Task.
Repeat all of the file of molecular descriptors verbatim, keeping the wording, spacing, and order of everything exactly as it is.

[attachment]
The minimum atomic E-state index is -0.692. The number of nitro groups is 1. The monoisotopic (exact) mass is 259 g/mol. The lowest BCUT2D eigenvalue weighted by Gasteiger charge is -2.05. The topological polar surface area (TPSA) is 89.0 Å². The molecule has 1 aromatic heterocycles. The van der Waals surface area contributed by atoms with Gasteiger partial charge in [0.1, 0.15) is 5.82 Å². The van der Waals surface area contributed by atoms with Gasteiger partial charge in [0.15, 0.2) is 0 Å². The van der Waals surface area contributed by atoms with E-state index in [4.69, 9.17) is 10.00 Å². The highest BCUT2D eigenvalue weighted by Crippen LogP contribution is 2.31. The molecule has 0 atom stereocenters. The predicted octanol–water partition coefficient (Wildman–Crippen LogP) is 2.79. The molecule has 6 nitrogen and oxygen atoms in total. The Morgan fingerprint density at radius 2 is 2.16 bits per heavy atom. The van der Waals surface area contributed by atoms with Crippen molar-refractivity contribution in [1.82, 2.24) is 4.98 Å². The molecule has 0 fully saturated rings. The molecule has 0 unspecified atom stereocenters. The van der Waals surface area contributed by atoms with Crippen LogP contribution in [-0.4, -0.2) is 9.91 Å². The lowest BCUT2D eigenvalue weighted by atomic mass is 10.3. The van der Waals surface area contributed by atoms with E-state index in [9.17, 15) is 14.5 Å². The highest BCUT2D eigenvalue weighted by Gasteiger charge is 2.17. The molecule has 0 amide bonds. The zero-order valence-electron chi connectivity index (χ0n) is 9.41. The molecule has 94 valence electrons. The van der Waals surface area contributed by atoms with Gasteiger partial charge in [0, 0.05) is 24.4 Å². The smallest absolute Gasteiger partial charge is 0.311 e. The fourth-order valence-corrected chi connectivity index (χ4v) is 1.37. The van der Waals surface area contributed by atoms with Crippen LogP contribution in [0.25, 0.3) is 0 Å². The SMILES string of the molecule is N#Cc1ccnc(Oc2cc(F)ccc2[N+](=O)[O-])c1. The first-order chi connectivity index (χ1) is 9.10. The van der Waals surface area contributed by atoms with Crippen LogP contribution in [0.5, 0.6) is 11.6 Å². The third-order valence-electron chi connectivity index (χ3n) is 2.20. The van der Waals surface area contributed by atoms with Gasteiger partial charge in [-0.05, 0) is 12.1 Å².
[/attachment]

The minimum atomic E-state index is -0.692. The number of nitro groups is 1. The monoisotopic (exact) mass is 259 g/mol. The lowest BCUT2D eigenvalue weighted by Gasteiger charge is -2.05. The topological polar surface area (TPSA) is 89.0 Å². The molecule has 1 aromatic heterocycles. The van der Waals surface area contributed by atoms with Gasteiger partial charge in [0.1, 0.15) is 5.82 Å². The van der Waals surface area contributed by atoms with Gasteiger partial charge in [0.15, 0.2) is 0 Å². The van der Waals surface area contributed by atoms with E-state index in [4.69, 9.17) is 10.00 Å². The highest BCUT2D eigenvalue weighted by Crippen LogP contribution is 2.31. The molecule has 0 atom stereocenters. The predicted octanol–water partition coefficient (Wildman–Crippen LogP) is 2.79. The molecule has 6 nitrogen and oxygen atoms in total. The Morgan fingerprint density at radius 2 is 2.16 bits per heavy atom. The van der Waals surface area contributed by atoms with Crippen molar-refractivity contribution in [1.82, 2.24) is 4.98 Å². The molecule has 0 fully saturated rings. The molecule has 0 unspecified atom stereocenters. The van der Waals surface area contributed by atoms with Crippen LogP contribution in [-0.4, -0.2) is 9.91 Å². The lowest BCUT2D eigenvalue weighted by atomic mass is 10.3. The van der Waals surface area contributed by atoms with E-state index in [9.17, 15) is 14.5 Å². The highest BCUT2D eigenvalue weighted by Gasteiger charge is 2.17. The molecule has 0 amide bonds. The zero-order valence-electron chi connectivity index (χ0n) is 9.41. The molecule has 94 valence electrons. The van der Waals surface area contributed by atoms with Gasteiger partial charge in [0, 0.05) is 24.4 Å². The smallest absolute Gasteiger partial charge is 0.311 e. The fourth-order valence-corrected chi connectivity index (χ4v) is 1.37. The van der Waals surface area contributed by atoms with Crippen LogP contribution in [0.25, 0.3) is 0 Å². The SMILES string of the molecule is N#Cc1ccnc(Oc2cc(F)ccc2[N+](=O)[O-])c1. The first-order chi connectivity index (χ1) is 9.10. The van der Waals surface area contributed by atoms with Crippen LogP contribution in [0.5, 0.6) is 11.6 Å². The third-order valence-electron chi connectivity index (χ3n) is 2.20. The van der Waals surface area contributed by atoms with Gasteiger partial charge in [-0.05, 0) is 12.1 Å².